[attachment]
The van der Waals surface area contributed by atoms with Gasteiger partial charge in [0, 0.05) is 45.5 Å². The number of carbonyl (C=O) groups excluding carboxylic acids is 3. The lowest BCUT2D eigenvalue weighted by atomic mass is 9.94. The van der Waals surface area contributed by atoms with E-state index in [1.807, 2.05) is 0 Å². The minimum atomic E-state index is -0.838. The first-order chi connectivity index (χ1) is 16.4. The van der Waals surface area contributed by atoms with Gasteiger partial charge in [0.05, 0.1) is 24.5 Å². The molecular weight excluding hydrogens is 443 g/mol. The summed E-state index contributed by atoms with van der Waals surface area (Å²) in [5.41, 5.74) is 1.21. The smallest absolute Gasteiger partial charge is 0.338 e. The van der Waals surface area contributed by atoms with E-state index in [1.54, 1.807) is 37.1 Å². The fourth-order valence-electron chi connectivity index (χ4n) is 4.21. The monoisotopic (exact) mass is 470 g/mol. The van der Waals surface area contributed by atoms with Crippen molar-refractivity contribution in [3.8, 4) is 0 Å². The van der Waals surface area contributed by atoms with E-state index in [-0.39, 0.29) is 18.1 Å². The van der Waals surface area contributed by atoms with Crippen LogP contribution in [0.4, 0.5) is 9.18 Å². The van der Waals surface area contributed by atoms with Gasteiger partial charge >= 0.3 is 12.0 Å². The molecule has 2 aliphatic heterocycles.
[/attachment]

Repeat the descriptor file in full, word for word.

The van der Waals surface area contributed by atoms with Gasteiger partial charge in [0, 0.05) is 45.5 Å². The number of carbonyl (C=O) groups excluding carboxylic acids is 3. The lowest BCUT2D eigenvalue weighted by atomic mass is 9.94. The van der Waals surface area contributed by atoms with E-state index in [1.807, 2.05) is 0 Å². The minimum atomic E-state index is -0.838. The first-order chi connectivity index (χ1) is 16.4. The van der Waals surface area contributed by atoms with Gasteiger partial charge in [0.05, 0.1) is 24.5 Å². The molecular weight excluding hydrogens is 443 g/mol. The summed E-state index contributed by atoms with van der Waals surface area (Å²) in [5.41, 5.74) is 1.21. The smallest absolute Gasteiger partial charge is 0.338 e. The van der Waals surface area contributed by atoms with E-state index in [1.54, 1.807) is 37.1 Å². The fourth-order valence-electron chi connectivity index (χ4n) is 4.21. The monoisotopic (exact) mass is 470 g/mol. The van der Waals surface area contributed by atoms with Crippen molar-refractivity contribution in [3.8, 4) is 0 Å². The van der Waals surface area contributed by atoms with E-state index in [-0.39, 0.29) is 18.1 Å². The van der Waals surface area contributed by atoms with Crippen LogP contribution in [0.4, 0.5) is 9.18 Å². The van der Waals surface area contributed by atoms with Gasteiger partial charge >= 0.3 is 12.0 Å². The molecule has 2 aliphatic heterocycles.